Better Late than Never?: Failed Blowout Preventer Was Long Overdue for Maintenance Overhaul


It turns out the 300-ton blowout preventer that failed to stop BP’s catastrophic oil spill was four years overdue for a preventive maintenance overhaul. In predictable fashion, company officials are still saying – by all reports with a straight face – that the neglect had nothing to do with its failure.

Businessweek is reporting on the bombshell revelation, noting that “…[the] blowout preventer’s blades failed to sever and seal the pipe from BP’s Macondo well during the April 2010 disaster that killed 11 rig workers, sank the vessel and spewed enough crude into the sea to fill two supertankers, according to a study commissioned by a joint U.S. Coast Guard-Interior Department panel.”

And into the B.S. Hall of Fame walks one Mr. Michael Fry, identified as “a Transocean manager who oversees subsea equipment used on all of the company’s Gulf of Mexico rigs.” It seems Mr. Fry told the government panel investigating the equipment that “…if it’s not found to be outside its operating tolerances, that piece of equipment stays in service…there’s not a reason to send it to the shop for a major overhaul if there’s nothing wrong with the equipment.”

So, using Fry’s nonsensical argument, there’s no reason to ever change or even check the oil in my car unless the engine starts operating “outside tolerances.” Right, like when the engine seizes? What Mr. Fry seems to be missing is that with a piece of equipment like a blowout preventer, you’re not going to know if there’s a problem until, say, 200 million gallons of crude spew into the Gulf of Mexico. I wonder if Mr. Frey thinks now is the right time to take the equipment in for that overhaul. You’d be hard-pressed to find an instance where the “better late than never” approach is less applicable.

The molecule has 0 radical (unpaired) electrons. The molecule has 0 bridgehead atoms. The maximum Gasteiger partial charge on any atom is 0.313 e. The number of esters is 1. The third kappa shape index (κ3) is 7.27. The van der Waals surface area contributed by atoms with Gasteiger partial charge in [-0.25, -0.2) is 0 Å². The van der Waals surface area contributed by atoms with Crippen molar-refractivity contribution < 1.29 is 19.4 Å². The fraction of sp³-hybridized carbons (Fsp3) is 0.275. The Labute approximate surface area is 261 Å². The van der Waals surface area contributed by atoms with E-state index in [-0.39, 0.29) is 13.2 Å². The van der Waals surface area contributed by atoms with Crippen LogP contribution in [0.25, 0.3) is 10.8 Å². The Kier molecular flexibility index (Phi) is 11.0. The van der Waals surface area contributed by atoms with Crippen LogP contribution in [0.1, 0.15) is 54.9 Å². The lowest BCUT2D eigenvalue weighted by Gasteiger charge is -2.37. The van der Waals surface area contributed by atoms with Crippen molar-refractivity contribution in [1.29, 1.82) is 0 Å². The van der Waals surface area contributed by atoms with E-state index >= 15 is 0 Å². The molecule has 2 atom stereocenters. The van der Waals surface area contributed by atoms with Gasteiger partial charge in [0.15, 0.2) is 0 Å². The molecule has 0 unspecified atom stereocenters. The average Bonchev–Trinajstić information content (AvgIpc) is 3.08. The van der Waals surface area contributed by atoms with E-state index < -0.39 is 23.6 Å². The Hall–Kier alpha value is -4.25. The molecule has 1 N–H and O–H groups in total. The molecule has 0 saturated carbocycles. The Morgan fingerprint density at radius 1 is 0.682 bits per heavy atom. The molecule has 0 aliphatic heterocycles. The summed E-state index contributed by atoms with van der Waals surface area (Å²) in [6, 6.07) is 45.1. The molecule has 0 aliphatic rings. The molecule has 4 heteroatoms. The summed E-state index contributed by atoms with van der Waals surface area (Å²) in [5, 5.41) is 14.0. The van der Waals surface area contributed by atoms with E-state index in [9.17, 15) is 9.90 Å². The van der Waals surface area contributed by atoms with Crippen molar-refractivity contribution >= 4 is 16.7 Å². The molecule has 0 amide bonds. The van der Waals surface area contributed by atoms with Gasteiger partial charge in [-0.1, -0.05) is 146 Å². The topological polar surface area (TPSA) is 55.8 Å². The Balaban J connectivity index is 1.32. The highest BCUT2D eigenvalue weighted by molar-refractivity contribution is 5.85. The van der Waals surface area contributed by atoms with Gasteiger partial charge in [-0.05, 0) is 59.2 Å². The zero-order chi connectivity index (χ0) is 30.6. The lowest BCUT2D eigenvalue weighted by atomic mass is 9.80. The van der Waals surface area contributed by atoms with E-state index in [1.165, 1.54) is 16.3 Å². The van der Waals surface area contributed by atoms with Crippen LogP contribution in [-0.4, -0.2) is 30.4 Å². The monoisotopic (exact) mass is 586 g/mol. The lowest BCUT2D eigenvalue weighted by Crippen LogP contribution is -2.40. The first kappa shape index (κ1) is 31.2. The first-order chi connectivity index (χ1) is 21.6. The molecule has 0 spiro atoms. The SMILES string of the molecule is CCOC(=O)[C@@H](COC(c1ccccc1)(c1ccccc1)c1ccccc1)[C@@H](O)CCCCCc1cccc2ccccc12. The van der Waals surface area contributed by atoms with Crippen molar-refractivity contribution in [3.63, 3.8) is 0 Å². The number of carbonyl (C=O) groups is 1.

On the news of the maintenance neglect, shares of the Houston-based company that manufactured the (poorly named) “blowout preventer,” Cameron International Corporation, fell $1.43, or 2.5 percent, to $55.30 at 4:15 p.m. in New York.

It’s unclear if stock fell because of potential liability over the spill or because Cameron is so profit-hungry it ignores its own maintenance guidelines. Either way, it’s yet another indication of just how much profit and production are valued over safety.

And let’s not forget that regulators share in the blame here. The lack of oversight is nothing short of appalling, and the Gulf Coast is now paying an enormous price. History has proven time and again that the oil industry cannot be trusted to police itself, but our government continues to look the other way. Until that permissive take on regulation changes dramatically, we can expect more of the same from BP and other “safety challenged” oil companies.

Here’s the Businessweek story:

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Stuart H. Smith is an attorney based in New Orleans fighting major oil companies and other polluters.
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